How does Jesus himself answer?  Typically, he doesn’t simply say yes or no.  Partly, he recognizes that so much depends on what kind of “Christ” we are looking for.  What he does do is name what it is that he stands for, what it is that he does.

This is what he says:  “Go and tell John what you have seen and heard: the blind receive their sight, the lame walk, the leapers are cleansed, the deaf hear, the dead are raised, the poor have good news brought to them” (Luke 7:22).

The meaning of these words, their reception in Jesus’ world, the ways God vindicates them make up the story of the gospel.  For now, let’s just notice a couple of things.

Notice that we face a test here—what kind of people do we want to be?  That will determine how we understand the validity of Jesus’ answer.  Do we passionately desire healing in our own lives—and at least as much in the lives of others?  Do we believe such healing, regardless of the resistance from those who benefit from the brokenness and alienation, is such healing truly good news?  If so, we will recognize that Jesus is the Christ—and we will pay attention to him because we believe he can and will help us find healing for ourselves and find power to be healers of others.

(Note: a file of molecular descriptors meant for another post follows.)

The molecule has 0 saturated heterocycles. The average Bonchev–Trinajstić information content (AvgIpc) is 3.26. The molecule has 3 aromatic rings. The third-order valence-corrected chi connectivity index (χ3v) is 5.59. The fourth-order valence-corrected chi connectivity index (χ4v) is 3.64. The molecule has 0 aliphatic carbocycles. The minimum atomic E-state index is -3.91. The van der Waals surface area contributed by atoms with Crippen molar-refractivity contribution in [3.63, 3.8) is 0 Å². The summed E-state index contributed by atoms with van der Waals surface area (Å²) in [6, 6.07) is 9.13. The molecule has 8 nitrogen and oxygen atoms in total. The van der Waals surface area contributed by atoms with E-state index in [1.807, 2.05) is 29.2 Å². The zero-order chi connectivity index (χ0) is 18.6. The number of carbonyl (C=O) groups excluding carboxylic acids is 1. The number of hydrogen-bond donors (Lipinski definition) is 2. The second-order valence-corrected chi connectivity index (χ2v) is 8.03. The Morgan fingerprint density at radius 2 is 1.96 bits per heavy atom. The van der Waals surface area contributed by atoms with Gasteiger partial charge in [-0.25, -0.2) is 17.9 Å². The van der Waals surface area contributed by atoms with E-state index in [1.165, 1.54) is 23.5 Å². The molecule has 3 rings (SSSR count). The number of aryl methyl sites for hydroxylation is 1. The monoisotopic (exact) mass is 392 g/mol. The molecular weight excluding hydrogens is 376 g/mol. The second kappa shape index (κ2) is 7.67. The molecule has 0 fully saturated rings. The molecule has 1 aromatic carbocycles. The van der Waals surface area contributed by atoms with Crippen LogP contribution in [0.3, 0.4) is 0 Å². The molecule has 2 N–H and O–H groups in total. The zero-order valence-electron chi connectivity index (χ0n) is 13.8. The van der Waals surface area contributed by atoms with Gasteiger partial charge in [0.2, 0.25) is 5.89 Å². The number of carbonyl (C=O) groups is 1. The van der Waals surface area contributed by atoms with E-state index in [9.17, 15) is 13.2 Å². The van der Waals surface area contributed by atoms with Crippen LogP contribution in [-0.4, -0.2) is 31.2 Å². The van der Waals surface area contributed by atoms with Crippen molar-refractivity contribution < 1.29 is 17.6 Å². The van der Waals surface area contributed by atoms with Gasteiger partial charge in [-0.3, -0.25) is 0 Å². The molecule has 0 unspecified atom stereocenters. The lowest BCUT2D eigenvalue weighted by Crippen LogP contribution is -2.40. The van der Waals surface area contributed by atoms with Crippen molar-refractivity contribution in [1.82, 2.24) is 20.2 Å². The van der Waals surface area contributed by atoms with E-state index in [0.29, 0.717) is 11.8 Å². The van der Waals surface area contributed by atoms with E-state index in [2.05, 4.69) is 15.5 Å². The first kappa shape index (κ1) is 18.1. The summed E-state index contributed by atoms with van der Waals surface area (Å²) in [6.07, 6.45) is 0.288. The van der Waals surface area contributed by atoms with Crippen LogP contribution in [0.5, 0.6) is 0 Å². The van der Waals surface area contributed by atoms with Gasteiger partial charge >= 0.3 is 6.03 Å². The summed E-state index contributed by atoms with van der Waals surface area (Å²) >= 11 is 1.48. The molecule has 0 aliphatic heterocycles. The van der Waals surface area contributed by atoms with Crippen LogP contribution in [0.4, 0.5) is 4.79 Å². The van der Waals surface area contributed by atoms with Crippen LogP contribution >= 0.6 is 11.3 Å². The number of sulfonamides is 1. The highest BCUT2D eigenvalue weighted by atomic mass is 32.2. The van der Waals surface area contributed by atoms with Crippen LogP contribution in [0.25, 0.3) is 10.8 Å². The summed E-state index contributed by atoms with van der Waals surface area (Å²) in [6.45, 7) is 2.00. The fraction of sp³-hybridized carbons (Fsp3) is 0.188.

And notice Jesus’ utter vulnerability.  He says, here it is.  You are completely free to accept or reject this message.  And (I would add), so it will always be.

  1. Very nice, Ted. I plan to stick around for the entire series. As a fellow pilgrim in nonviolent Christian theology, I think you have begun in the right place–not attempting first a finished NT Christology or a full peace theology or your own reconstruction of the historical Jesus, but a description of why we can’t shake Jesus even when we try.

  2. Thanks, Michael. You have nailed it with your comment. One big catalyst for doing this is that I teach an intro to ethics class that uses Don Kraybill’s Upside-Down Kingdom, which is a fine book but a bit heavy on historical detail and a bit moralistic. I want to do my own version of The Upside-Down Kingdom and The Politics of Jesus with maybe more of a postmodern and anarchistic slant.

  3. I’m not quite the anarchist. I think there is a place for Christian political activism, even electoral activism. However, your question to me last year about where the bulk of our energies should go hit home THEN–and much more so since the election as the new administration has been very disappointing on many peace and justice fronts.

  4. Notice I said “anarchistic slant.” I agree with you that there is a place for Christian political activism in the system–electoral politics, engagement with government, even being part of government. However, an “anarchistic slant” as I see it would be to relativize nation-states and recognize that the “politics of Jesus” is about decentralized power, local communities, consistently practicing the way of peace, et al.

  5. […] Hier ein Beitrag des mennonitischen Theologen Ted Grimsrud zur weiteren Vertiefung. […]